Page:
If convicted of any Class 6 felony not involving a dangerous offense and if the court is of the opinion that it would be unduly harsh to sentence the defendant for a felony, the court may enter judgment of conviction for a Class 1 misdemeanor, or may place the defendant on probation in accordance with chapter 9 of this title. This does not apply to any person who stands convicted of a Class 6 felony and who has previously been convicted of two or more felonies.

See

  • Arizona Rev. Stat. § 13-604
Fines

A class 1 misdemeanor fine shall not be more than $2500. The minimum fine for a first time drug offense is $1000. For a second or subsequent offense there shall be a fine of at least $2000.

See

  • Arizona REV. STAT. § 13-802
  • Arizona REV. STAT. § 13-821
Conditional Release

The state allows conditional release or alternative or diversion sentencing for people facing their first prosecutions. Usually, conditional release lets a person opt for probation rather than trial. After successfully completing probation, the individual’s criminal record does not reflect the charge.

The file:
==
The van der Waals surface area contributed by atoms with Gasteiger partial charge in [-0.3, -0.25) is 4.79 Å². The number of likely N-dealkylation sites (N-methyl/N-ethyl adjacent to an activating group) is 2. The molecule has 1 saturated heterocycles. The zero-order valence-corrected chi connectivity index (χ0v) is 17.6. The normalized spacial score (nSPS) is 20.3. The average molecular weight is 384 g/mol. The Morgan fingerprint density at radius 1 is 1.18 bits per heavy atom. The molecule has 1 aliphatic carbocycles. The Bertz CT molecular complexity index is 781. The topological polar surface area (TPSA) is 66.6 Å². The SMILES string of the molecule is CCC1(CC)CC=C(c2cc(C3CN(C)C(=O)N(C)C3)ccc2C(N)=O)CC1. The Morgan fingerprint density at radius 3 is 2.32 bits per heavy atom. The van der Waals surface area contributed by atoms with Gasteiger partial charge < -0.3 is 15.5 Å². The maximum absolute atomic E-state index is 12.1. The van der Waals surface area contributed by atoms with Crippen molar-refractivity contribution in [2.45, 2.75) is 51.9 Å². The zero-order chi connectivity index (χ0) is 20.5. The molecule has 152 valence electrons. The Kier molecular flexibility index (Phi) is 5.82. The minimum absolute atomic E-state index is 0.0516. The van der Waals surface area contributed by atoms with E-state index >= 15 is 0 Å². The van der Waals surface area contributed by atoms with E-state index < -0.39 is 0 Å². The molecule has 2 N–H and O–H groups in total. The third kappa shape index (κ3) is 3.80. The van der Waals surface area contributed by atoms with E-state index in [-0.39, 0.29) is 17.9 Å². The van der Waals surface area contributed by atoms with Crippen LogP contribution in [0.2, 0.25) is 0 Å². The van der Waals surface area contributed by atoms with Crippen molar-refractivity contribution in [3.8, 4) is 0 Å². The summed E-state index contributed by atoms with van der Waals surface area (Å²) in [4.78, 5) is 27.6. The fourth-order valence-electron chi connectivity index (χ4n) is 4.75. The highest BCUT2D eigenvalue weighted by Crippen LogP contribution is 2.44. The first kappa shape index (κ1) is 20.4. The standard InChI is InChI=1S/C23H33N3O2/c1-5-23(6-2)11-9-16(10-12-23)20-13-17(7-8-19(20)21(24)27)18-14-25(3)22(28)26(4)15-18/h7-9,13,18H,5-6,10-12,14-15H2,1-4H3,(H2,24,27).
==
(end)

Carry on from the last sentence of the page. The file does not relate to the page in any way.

Drugged Driving

This state has a per se drugged driving law enacted. In their strictest form, these laws forbid drivers from operating a motor vehicle if they have a detectable level of an illicit drug or drug metabolite (i.e., compounds produced from chemical changes of a drug in the body, but not necessarily psychoactive themselves) present in their bodily fluids above a specific, state-imposed threshold. Further information about cannabinoids and their impact on psychomotor performance.

Medical Marijuana